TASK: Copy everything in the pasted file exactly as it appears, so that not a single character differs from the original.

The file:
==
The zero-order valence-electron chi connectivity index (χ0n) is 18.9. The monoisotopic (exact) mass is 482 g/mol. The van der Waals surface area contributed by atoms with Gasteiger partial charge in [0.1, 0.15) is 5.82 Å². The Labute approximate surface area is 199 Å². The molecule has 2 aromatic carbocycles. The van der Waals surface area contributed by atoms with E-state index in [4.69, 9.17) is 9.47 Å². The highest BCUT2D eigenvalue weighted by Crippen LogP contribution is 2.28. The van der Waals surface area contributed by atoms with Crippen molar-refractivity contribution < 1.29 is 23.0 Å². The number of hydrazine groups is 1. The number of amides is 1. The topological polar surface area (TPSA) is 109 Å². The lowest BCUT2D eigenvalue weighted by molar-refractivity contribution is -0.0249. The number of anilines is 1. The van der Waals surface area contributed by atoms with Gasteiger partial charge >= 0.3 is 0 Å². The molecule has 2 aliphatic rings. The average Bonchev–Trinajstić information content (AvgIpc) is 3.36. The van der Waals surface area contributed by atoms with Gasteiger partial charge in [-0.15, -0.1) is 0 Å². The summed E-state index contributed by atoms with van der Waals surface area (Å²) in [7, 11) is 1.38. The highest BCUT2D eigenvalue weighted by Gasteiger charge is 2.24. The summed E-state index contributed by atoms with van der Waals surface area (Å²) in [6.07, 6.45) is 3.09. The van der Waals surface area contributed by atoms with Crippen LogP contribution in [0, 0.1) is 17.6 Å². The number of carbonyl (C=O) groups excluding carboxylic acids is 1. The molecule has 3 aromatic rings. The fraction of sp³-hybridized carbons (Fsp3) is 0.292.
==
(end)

The zero-order valence-electron chi connectivity index (χ0n) is 18.9. The monoisotopic (exact) mass is 482 g/mol. The van der Waals surface area contributed by atoms with Gasteiger partial charge in [0.1, 0.15) is 5.82 Å². The Labute approximate surface area is 199 Å². The molecule has 2 aromatic carbocycles. The van der Waals surface area contributed by atoms with E-state index in [4.69, 9.17) is 9.47 Å². The highest BCUT2D eigenvalue weighted by Crippen LogP contribution is 2.28. The van der Waals surface area contributed by atoms with Crippen molar-refractivity contribution < 1.29 is 23.0 Å². The number of hydrazine groups is 1. The number of amides is 1. The topological polar surface area (TPSA) is 109 Å². The lowest BCUT2D eigenvalue weighted by molar-refractivity contribution is -0.0249. The number of anilines is 1. The van der Waals surface area contributed by atoms with Gasteiger partial charge >= 0.3 is 0 Å². The molecule has 2 aliphatic rings. The average Bonchev–Trinajstić information content (AvgIpc) is 3.36. The van der Waals surface area contributed by atoms with Gasteiger partial charge in [-0.15, -0.1) is 0 Å². The summed E-state index contributed by atoms with van der Waals surface area (Å²) in [7, 11) is 1.38. The highest BCUT2D eigenvalue weighted by Gasteiger charge is 2.24. The summed E-state index contributed by atoms with van der Waals surface area (Å²) in [6.07, 6.45) is 3.09. The van der Waals surface area contributed by atoms with Crippen LogP contribution in [0, 0.1) is 17.6 Å². The number of carbonyl (C=O) groups excluding carboxylic acids is 1. The molecule has 3 aromatic rings. The fraction of sp³-hybridized carbons (Fsp3) is 0.292.